Not exactly a stellar start for the new Coliseum…hey there’s an idea—maybe they’d fill those empty seats with the errant ‘man vs. lion’ match up. I can see it now: General Manager Brian Cashman running in the outfield, his tie flapping in the wind as he tries to elude Leo the Lion. Of course, that’s a kinder fate than he’d suffer at the hands of the fans.
All of the brouhaha about the latest Star Trek movie got me thinking about the true genius of its creator — Gene Roddenberry. At the very least, we can credit Roddenberry with single-handedly improving the gene pool by allowing for easy identification (and segregation) of the true dorks amongst us (i.e., those wearing Starfleet uniforms to the movie premiere and/or speaking Klingon in the line). Furthermore, he could see amazingly well into the future. By my count, the original 1960s show gave us a preview of at least three significant technological advances well before they should have been logically conceivable.
Take, for instance, Captain Kirk’s communicator — the predecessor to today’s flip phones. Roddenberry was able to think up a lightweight portable phone during a time when the average telephone weighed about 70 pounds (and that was the “slimmed down” princess phone). Furthermore, Roddenberry was able to envision that this phone would not have to be plugged into a jack on the Enterprise despite the fact that, during that time, there were cords long enough to accomplish the feat and in use in our grandmothers’ kitchens. The man was genius!
He used the same foresight in creating the first compact “floppy” disk. During this time, computer data was often stored on circular reams of film the size of, say, New England. Yet, the Enterprise’s computer could accept floppy disks to access data. And, no I’m not referring to the original disks that were actually floppy and never worked. I’m referring to the later disks that were hard and also, never worked.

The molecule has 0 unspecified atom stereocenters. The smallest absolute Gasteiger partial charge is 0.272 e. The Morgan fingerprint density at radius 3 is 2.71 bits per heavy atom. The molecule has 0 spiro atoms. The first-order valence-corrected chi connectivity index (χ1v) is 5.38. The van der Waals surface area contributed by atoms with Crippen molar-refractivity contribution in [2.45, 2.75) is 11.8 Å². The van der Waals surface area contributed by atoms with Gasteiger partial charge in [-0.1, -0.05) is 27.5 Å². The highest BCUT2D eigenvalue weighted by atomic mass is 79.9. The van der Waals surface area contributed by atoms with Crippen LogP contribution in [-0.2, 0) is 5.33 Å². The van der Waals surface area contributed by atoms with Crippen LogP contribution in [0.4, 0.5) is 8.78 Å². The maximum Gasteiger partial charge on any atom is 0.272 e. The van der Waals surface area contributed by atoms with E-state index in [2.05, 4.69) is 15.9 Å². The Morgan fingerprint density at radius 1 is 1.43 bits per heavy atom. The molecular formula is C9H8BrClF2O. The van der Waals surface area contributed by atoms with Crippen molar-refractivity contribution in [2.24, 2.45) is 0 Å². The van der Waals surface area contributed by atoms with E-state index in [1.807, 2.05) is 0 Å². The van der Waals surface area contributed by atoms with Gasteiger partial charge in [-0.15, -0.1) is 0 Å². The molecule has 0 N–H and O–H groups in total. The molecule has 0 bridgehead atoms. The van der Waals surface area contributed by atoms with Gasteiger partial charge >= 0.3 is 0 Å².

Furthermore, he outfitted Uhura with the first Bluetooth device, starting a trend that is the rage today. Interestingly, Uhura and Kirk went on to make television history with the first interracial kiss, starting another trend that appears to be even more popular today (sorry, couldn’t help myself on that one). In any event, I think it’s clear that Roddenberry had an incredible predictive ability about the future, which sadly, doesn’t bode well for the future of the legal profession.
After all, in more than a dozen movies and television series, there has yet to be a prominent role for a lawyer. With a crew of thousands, the starship Enterprise doesn’t carry a single lawyer despite the fact that one of Picard’s most trusted advisors was a psychic (Deanna Troi). What in the world did he need a psychic for — in case, they ran across a race of Miss Cleos? And while I’m not so sure that Picard had much use for a lawyer, I know that Kirk needed an entire law firm to deal with his sexual harassment and paternity cases alone (at the very least, he could have used Maury Povich for those “Are You My Baby Daddy?” incidents).